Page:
With stay-at-home orders across the country, people are spending more time than ever in their backyards, walking in their neighborhoods (at a safe distance from others), and wrapping up a little outdoor spring cleaning. While this may offer a breath of fresh air and a welcome break from being inside all day, it’s important not to forget what the sun can be doing to your skin. That’s why we will be spotlighting Skin Cancer Awareness all month long.
Skin cancer is by far the most common type of cancer in the U.S. While highly curable, the most common types—squamous and basal cell carcinomas—are costly and painful to treat. Melanoma, which is the third most common type, can be deadly. It’s more important than ever to protect your skin from too much sun and UV light exposure. Always take precautions when spending time outdoors.
How to Identify Skin Cancer
What if you already have the first signs of skin cancer? What are the symptoms? While most moles and spots on your skin are problem-free, there are times when they are offer the first sign of a greater concern. Identifying melanoma at an early stage is paramount to your chances of finding a cure. That’s why it’s important to make a regular habit of checking your whole body for spots and any changes in your moles.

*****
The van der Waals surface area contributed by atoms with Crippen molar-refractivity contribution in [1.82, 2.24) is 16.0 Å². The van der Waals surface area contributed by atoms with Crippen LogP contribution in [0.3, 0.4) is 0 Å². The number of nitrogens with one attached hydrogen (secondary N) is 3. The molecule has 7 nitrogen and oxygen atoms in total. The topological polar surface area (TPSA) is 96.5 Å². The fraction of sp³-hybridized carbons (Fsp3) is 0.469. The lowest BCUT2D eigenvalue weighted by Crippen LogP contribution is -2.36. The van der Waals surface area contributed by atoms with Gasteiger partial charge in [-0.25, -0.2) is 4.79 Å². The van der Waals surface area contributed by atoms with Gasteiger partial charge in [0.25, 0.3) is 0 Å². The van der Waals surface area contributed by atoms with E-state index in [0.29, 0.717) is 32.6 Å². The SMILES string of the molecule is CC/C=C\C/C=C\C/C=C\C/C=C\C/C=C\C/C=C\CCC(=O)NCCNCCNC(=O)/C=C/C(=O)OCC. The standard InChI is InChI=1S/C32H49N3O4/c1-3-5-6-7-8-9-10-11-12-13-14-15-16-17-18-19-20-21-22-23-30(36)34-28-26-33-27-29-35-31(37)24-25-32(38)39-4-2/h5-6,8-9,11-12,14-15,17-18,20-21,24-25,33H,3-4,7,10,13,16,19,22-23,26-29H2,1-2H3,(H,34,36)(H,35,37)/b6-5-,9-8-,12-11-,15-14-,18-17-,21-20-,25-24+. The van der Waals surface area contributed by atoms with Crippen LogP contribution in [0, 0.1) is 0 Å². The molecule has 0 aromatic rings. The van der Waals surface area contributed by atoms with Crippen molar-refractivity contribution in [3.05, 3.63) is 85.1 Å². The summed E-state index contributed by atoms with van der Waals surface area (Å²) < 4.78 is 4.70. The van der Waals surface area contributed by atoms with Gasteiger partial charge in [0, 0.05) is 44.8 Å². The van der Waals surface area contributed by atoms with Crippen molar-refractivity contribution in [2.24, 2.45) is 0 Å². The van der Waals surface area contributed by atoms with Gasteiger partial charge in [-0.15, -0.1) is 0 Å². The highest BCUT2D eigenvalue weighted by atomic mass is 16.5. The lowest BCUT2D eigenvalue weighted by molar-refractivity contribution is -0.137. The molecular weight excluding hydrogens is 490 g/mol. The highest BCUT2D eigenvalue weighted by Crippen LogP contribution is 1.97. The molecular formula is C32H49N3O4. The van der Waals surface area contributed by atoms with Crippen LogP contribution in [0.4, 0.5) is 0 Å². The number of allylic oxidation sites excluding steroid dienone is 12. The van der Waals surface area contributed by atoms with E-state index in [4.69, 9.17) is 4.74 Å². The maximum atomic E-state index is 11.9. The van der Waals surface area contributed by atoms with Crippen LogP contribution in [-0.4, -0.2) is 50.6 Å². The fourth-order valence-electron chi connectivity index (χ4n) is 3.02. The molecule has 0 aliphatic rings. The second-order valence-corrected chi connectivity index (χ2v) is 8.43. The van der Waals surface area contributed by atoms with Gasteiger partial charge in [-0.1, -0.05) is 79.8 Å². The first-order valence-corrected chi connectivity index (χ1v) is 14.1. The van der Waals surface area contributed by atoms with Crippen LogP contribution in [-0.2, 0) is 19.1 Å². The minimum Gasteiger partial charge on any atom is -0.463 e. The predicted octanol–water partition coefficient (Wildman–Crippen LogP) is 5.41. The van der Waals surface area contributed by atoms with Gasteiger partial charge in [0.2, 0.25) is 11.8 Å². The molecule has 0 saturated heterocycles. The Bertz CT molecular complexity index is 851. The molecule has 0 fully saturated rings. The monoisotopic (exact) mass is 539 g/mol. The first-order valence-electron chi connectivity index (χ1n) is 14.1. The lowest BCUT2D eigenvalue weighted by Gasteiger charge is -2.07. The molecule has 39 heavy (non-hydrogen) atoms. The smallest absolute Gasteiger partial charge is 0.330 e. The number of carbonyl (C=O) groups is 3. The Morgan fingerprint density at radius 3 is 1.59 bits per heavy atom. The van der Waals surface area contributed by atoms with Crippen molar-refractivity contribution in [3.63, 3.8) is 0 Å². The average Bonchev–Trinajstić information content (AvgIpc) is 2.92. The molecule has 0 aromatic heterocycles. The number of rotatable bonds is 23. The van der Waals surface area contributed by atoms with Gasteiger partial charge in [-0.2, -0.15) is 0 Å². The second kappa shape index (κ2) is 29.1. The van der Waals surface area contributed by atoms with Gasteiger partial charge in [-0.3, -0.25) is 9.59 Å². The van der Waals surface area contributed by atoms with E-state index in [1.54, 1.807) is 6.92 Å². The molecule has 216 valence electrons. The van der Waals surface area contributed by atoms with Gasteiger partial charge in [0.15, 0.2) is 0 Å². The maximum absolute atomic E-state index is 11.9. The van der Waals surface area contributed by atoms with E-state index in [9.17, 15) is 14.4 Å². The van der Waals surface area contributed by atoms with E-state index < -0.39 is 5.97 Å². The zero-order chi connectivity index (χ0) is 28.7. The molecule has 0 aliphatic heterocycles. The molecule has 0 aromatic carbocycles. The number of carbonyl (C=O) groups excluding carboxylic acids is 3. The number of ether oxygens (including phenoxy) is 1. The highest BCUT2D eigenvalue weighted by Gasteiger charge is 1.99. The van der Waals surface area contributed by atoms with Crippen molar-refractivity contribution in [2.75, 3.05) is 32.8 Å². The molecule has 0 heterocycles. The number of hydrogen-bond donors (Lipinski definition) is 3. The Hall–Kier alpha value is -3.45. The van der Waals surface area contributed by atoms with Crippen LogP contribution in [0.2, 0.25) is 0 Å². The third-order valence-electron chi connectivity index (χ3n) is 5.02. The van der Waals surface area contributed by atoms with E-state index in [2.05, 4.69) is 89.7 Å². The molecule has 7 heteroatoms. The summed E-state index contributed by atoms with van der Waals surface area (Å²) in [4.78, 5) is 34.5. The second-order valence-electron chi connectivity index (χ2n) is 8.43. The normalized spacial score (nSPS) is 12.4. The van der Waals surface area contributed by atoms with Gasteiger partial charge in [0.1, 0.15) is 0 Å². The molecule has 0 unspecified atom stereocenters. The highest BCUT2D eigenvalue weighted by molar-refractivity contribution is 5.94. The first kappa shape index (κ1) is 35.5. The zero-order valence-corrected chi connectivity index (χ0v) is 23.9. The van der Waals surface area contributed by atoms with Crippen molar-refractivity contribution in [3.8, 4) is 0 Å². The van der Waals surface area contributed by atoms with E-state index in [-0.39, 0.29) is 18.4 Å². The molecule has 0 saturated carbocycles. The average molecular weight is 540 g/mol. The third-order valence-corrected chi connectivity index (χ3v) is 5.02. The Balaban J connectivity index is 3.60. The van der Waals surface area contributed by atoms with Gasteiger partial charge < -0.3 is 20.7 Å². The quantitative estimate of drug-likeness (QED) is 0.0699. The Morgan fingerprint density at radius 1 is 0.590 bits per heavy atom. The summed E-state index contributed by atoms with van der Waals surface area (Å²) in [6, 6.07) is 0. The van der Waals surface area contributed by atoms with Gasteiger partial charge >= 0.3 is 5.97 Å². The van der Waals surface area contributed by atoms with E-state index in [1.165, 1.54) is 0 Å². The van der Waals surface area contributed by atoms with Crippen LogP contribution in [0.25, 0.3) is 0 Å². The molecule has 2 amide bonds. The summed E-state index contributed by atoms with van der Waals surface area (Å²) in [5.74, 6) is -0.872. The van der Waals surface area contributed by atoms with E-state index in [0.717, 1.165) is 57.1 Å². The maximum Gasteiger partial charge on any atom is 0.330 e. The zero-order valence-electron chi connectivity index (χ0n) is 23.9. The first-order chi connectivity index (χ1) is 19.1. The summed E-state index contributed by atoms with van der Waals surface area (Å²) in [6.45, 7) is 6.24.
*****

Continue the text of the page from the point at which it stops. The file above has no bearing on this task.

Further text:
The best way to remember what to look for when checking your body for signs of skin cancer is to think of the A, B, C, D, Es of melanoma:
The 5 Signs of Melanoma: (ABCDE's)
A is for Asymmetry
Melanomas are most likely asymmetrical, which means if you drew a line down the middle, the two sides wouldn’t match. A common mole, on the other hand, would look more oval or round.
B is for Border
Look for scalloped or notched edges when checking for melanoma. Common moles would have smoother borders.
C is for Color
If your spot is more than one color, take note. Melanomas can be different shades of brown, tan, black, white, red, or even blue.
D is for Diameter or Dark
You always want to detect a melanoma before it has grown, but if you find a spot the size of a pencil eraser or larger, call your derm. You should also identify any moles notably darker than the others on your body.
E is for Evolving
If you notice a change in shape, size, color, or elevation of any spot, or if it begins bleeding, itching, or crusting, you could have melanoma.
If you’re not sure about any of the above, call one of our board-certified dermatologists and have your body checked regularly for warning signs of melanoma. Early identification is the most important thing. Talk to a board-certified dermatologist or request a virtual consultation with The Derm Group online or by calling 973.571.2121.